clause.a The other a ASS 3156(a)(4)(B) a is the aresidual clause.a Beginning with the aforce
clausea definition, the Court must apply the categorical approach to determine whether Mr.
Martinas charges include an element of physical force a which means astrong physical force,a
acapable of causing physical pain or injury to another person.a See Johnson v. United States,
559 U.S. 133, 140 (2010); see also Descamps v. United States, 133 S. Ct. 2276, 2283 (2013)
(explaining that the categorical approach requires courts to alook only to the statutory definitions
a i.e., the elements a of a defendantas [offense] and not to the particular facts underlying [the
offense]a in determining whether the offense qualifies as a acrime of violencea). Neither offense
with which Mr. Martin is charged has an element of the ause, attempted use, or threatened use of
physical force against the person or property of another.a
Turning to the aresidual clause,a that clause is void for vagueness in light of the Supreme
Courtas recent decision in Johnson v. United States, 135 S. Ct. 2251 (2015). Nevertheless, even
if this Court determines that the residual clause is not void for vagueness, Mr. Martinas offenses
do not qualify under this clause. Applying the categorical approach, there is no risk, let alone a
substantial risk, that the defendant would use astrong physical forcea in committing theft of
government property or unauthorized removal or retention of classified materials. And it makes
no matter that another individual might use force upon obtaining national defense information.
In other words, to qualify under the residual clause, the risk must be that the defendant himself
will be the one to use physical force, not someone else. See Jobson v. Ashcroft, 326 F.3d 367,
373 (2d Cir. 2003) (explaining that 18 U.S.C. ASS 16(b) a which is materially indistinguishable
from the residual clause at issue here a arefers only to those offenses in which there is a
substantial likelihood that the perpetrator will intentionally employ physical forcea (emphasis
added)).

Case 1:16-mj-02254-BPG Document 22 Filed 10/20/16 Page 3 of 3
The Honorable A. David Copperthite
United States v. Harold T. Martin, BPG-16-2254
October 20, 2016
Page 3

2. The offenses with which Mr. Martin is charged are not listed under 18 U.S.C.
ASS 2332b(g)(5)(B).
As to whether Mr. Martin has been charged with an offense listed under 18 U.S.C. ASS
2332b(g)(5)(B), the answer is no. None of the offenses with which Mr. Martin is charged is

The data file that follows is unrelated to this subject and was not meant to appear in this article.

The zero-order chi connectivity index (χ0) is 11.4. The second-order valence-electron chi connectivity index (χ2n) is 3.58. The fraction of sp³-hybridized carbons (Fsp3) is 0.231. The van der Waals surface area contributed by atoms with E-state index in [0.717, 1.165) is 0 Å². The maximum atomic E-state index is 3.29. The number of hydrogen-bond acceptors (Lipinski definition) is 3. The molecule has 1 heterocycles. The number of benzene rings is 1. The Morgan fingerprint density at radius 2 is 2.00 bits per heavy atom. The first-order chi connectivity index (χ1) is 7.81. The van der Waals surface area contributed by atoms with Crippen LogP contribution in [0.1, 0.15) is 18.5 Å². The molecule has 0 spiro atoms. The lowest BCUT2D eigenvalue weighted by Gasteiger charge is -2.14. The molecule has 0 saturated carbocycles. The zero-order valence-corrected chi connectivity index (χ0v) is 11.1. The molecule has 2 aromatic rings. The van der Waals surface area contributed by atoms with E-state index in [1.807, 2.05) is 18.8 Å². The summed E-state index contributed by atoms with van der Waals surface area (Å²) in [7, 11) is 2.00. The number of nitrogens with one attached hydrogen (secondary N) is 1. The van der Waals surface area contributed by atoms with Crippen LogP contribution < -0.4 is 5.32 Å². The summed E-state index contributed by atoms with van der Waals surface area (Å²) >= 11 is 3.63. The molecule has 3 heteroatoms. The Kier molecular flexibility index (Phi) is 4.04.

listed in ASS 2332b(g)(5)(B), which targets terrorist attacks, such as destruction of aircraft and
violence at airports. Section 2332b(g)(5)(B) is very specific; it lists more than fifty enumerated
offenses, and none of Mr. Martinas charges is on the list. This Court cannot insert an absent term
into this unambiguous statute. Cf. United States v. Persico, 376 F. Appax 155, 156 (2d Cir.
2010) (reasoning that the Court may only presume dangerousness under the Bail Reform Act if it
finds probable cause to believe that athe defendant has committed various specific listed
offensesa (emphasis added)); see also United States v. Sabhani, 493 F.3d 63, 68 & n.5 (2d Cir.
2007) (suggesting that no presumption of dangerousness applied where the defendant was not
charged with a crime listed in ASS 3142(e)). Section 3142(f)(1), in sum, does not encapsulate the
offenses with which Mr. Martin is charged. The government lacks any basis under the Bail
Reform Act to seek to detain him based on a risk of danger.
B. Mr. Martin is not a risk of flight.
Finally, Mr. Martin is not a risk of flight, and the cases included in the attached chart
confirm that, to the extent that this is a factor of concern, it may be addressed with specific
release conditions. The government concocts fantastical scenarios in which Mr. Martin a who,
by the governmentas own admission, does not possess a valid passport a would attempt to flee
the country. Mr. Martinas wife is here in Maryland. His home is here in Maryland. He has
served this country honorably as a lieutenant in the United States Navy, and he has devoted his
entire career to serving his country. There is no evidence he intended to betray his country. The
government simply does not meet its burden of showing that no conditions of release would
reasonably assure Mr. Martinas future appearance in court. For these reasons, and additional
reasons to be discussed at the detention hearing, Mr. Martin should be released on conditions
pending trial.
We thank the Court for its attention to this matter.
Respectfully,
/s/
James Wyda
Deborah L. Boardman
cc:

Zachary Myers, AUSA